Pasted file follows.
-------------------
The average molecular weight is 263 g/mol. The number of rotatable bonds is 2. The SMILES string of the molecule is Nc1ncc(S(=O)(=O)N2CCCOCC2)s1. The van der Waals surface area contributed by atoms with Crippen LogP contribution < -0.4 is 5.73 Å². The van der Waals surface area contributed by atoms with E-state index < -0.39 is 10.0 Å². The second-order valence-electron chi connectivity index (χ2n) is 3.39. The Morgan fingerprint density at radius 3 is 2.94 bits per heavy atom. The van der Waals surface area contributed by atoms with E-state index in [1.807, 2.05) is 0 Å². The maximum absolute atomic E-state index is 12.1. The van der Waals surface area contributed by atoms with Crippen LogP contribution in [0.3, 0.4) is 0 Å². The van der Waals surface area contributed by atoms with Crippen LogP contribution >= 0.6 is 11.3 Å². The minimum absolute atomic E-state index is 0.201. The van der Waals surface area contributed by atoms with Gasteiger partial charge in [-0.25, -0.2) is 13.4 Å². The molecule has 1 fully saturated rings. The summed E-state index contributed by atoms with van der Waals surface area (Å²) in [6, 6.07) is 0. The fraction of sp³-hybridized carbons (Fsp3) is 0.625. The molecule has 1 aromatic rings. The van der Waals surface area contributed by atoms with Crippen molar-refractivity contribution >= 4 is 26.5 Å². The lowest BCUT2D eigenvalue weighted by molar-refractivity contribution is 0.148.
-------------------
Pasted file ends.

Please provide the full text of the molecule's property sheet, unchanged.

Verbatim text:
The average molecular weight is 263 g/mol. The number of rotatable bonds is 2. The SMILES string of the molecule is Nc1ncc(S(=O)(=O)N2CCCOCC2)s1. The van der Waals surface area contributed by atoms with Crippen LogP contribution < -0.4 is 5.73 Å². The van der Waals surface area contributed by atoms with E-state index < -0.39 is 10.0 Å². The second-order valence-electron chi connectivity index (χ2n) is 3.39. The Morgan fingerprint density at radius 3 is 2.94 bits per heavy atom. The van der Waals surface area contributed by atoms with E-state index in [1.807, 2.05) is 0 Å². The maximum absolute atomic E-state index is 12.1. The van der Waals surface area contributed by atoms with Crippen LogP contribution in [0.3, 0.4) is 0 Å². The van der Waals surface area contributed by atoms with Crippen LogP contribution >= 0.6 is 11.3 Å². The minimum absolute atomic E-state index is 0.201. The van der Waals surface area contributed by atoms with Gasteiger partial charge in [-0.25, -0.2) is 13.4 Å². The molecule has 1 fully saturated rings. The summed E-state index contributed by atoms with van der Waals surface area (Å²) in [6, 6.07) is 0. The fraction of sp³-hybridized carbons (Fsp3) is 0.625. The molecule has 1 aromatic rings. The van der Waals surface area contributed by atoms with Crippen molar-refractivity contribution >= 4 is 26.5 Å². The lowest BCUT2D eigenvalue weighted by molar-refractivity contribution is 0.148.